Former Kansas big man and longtime NBA player Scot Pollard was admitted to the intensive care unit this week and is awaiting a heart transplant, he confirmed to the Associated Press on Wednesday night.
Pollard was admitted to the ICU at the Vanderbilt University Medical Center in Nashville, Tennessee, on Tuesday.
“I’m staying here until I get a heart,” he told The Associated Press. “My heart got weaker. [Doctors] agree this is my best shot at getting a heart quicker.”
At 6-foot-11, it’s significantly harder to find a donor with a heart big and strong enough to supply blood to his body. To make things more complicated, his heart has been beating an extra 10,000 times per day due to a genetic condition. The condition, which he said was likely triggered by a virus several years ago, is one that half of his siblings have and his dad had. Pollard’s father died at 54 when he was just 16.
The 48-year-old said he feels like he’s “walking uphill all the time.” He’s tried multiple medications, several procedures and had a pacemaker implanted, but he’s now in need of a transplant. Until then, he will wait in the ICU at Vanderbilt.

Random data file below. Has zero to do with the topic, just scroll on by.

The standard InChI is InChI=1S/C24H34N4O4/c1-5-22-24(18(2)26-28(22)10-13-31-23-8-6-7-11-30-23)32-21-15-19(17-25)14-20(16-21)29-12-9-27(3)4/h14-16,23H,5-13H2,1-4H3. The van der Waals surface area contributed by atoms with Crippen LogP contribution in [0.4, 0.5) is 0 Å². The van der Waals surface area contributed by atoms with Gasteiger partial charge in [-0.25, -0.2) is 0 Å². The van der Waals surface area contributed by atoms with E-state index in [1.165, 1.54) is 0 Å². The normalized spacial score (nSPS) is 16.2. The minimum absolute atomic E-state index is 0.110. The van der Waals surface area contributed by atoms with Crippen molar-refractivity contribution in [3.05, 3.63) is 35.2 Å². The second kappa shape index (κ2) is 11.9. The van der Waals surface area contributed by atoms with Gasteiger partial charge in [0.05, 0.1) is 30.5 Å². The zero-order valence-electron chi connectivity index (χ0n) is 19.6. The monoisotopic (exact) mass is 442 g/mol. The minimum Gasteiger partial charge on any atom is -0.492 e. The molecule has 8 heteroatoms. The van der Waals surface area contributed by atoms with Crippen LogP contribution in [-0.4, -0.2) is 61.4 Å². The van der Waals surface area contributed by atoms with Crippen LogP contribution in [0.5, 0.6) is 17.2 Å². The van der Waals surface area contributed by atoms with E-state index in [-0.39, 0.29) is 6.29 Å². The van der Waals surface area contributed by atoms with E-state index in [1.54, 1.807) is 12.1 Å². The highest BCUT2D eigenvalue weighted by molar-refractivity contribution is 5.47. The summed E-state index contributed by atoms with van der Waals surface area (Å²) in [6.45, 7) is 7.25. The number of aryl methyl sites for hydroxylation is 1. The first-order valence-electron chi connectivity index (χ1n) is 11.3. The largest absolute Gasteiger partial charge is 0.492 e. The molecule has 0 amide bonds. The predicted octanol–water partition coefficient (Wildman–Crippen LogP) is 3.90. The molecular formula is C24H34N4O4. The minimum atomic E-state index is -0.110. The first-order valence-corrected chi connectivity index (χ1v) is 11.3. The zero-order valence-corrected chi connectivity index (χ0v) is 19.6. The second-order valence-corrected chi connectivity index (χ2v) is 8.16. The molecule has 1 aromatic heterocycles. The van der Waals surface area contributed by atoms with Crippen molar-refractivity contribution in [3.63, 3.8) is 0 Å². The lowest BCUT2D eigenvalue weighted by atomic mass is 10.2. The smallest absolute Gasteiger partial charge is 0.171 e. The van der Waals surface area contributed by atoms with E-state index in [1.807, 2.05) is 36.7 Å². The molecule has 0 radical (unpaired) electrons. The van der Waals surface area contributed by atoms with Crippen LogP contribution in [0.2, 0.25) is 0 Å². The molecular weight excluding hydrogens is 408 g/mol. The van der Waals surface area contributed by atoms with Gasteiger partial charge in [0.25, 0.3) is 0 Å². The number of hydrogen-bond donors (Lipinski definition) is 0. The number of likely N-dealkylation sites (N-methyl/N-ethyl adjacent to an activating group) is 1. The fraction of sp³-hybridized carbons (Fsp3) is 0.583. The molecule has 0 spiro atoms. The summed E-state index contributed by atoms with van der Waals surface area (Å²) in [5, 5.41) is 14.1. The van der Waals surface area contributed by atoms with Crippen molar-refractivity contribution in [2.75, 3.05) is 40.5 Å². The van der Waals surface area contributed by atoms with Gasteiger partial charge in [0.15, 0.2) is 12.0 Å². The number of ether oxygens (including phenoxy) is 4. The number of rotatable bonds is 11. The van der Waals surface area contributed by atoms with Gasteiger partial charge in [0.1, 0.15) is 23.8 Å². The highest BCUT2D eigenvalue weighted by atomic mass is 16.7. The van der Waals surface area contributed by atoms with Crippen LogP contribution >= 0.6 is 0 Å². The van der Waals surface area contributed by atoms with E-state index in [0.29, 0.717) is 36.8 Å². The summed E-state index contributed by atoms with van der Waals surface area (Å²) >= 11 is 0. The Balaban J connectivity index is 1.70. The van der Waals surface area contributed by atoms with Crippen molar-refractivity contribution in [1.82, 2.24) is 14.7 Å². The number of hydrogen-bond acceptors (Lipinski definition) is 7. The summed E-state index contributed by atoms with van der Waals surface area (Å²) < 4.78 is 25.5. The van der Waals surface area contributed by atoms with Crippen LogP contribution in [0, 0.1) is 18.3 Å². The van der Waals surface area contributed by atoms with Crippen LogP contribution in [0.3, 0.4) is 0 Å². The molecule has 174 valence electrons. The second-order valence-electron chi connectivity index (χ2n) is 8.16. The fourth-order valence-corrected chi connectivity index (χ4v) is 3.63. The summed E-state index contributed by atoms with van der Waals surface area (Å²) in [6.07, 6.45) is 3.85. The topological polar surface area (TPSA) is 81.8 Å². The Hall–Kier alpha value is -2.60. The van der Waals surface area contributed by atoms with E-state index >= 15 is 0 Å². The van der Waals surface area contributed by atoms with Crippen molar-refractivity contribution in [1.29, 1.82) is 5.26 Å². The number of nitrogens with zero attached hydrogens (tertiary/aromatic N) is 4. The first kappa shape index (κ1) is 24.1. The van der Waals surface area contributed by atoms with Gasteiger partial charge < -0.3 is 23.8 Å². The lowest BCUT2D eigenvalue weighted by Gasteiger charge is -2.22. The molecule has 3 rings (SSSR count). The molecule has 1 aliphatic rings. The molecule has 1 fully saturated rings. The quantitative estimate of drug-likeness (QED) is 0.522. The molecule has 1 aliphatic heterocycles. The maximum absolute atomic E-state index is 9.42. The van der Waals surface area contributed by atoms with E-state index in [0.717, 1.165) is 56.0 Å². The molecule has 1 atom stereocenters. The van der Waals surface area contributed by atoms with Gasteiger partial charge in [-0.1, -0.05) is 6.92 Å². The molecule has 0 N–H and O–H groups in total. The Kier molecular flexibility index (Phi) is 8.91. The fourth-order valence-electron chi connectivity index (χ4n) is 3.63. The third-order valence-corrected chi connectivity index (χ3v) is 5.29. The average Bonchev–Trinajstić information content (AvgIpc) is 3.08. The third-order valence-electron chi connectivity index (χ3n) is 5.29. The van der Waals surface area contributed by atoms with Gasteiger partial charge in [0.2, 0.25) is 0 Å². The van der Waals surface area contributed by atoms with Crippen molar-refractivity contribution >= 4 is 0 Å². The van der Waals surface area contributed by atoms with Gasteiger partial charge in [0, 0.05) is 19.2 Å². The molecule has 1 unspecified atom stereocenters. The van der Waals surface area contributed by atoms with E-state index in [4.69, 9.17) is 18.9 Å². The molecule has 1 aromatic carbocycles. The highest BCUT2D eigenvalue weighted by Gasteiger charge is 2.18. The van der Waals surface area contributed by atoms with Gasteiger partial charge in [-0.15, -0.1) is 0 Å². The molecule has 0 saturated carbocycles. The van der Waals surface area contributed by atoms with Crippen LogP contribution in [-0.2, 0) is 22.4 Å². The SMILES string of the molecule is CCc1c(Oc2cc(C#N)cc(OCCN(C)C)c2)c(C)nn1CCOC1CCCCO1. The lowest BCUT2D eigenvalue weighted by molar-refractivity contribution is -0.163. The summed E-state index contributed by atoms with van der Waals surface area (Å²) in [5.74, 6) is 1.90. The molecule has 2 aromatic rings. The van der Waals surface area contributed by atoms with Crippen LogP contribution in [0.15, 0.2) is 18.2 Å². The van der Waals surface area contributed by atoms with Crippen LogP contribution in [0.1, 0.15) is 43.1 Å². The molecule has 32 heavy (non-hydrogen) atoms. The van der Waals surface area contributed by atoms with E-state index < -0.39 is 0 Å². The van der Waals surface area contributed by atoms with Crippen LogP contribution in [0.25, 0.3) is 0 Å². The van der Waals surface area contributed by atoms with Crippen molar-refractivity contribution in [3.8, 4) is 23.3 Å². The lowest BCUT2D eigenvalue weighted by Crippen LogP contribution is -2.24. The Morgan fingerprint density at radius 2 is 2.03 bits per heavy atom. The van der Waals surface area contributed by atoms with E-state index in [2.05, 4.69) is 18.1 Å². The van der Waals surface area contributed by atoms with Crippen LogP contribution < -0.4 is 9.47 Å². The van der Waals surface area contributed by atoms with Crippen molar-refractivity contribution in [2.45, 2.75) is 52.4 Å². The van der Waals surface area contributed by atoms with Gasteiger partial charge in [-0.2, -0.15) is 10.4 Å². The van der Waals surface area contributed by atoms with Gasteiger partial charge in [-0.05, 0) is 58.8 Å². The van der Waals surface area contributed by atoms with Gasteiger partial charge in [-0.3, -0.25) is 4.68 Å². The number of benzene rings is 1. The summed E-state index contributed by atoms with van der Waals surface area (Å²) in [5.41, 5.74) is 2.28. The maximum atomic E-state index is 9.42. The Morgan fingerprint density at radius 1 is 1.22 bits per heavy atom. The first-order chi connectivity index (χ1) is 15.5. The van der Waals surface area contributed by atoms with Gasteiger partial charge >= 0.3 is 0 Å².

"It's out of my hands. It's not even in the doctor's hands," Pollard said. "It's up to the donor networks … They can’t predict, but they are confident I’ll get a heart in weeks, not months.”
Pollard spent four seasons playing at Kansas, where he averaged 10.3 points and 8.3 rebounds per game during his senior season. He reached the second weekend of the NCAA tournament in all four of his seasons with the Jayhawks under head coach Roy Williams, too.
Pollard was then selected with the No. 19 overall pick by the Detroit Pistons in the 1997 NBA Draft. He spent his rookie season there, and then played for the Sacramento Kings, Indianapolis Pacers, Cleveland Cavaliers and the Boston Celtics before he retired in 2008. He won a championship with the Celtics in his final season. He averaged 4.4 points and 4.6 rebounds over 11 seasons in the league.
Pollard also appeared on the 32nd season of “Survivor” in 2016. He lasted 27 days and made the jury, but was voted off with an immunity idol in his pocket.
"I'm from a family of giants,” he said. “I'm the youngest of six and I have three brothers that are taller than me. And people are always like, 'Oh, man, I wish I had your height.' Yeah? Let's go sit on an airplane together and see how much you want to be this tall.
"It's not like being tall is a curse. It's not. It's still a blessing. But, I have known my entire life that there's a good chance I wasn't going to get old. And so it gives you a different perspective on how you live your life and how you treat people and all that kind of stuff."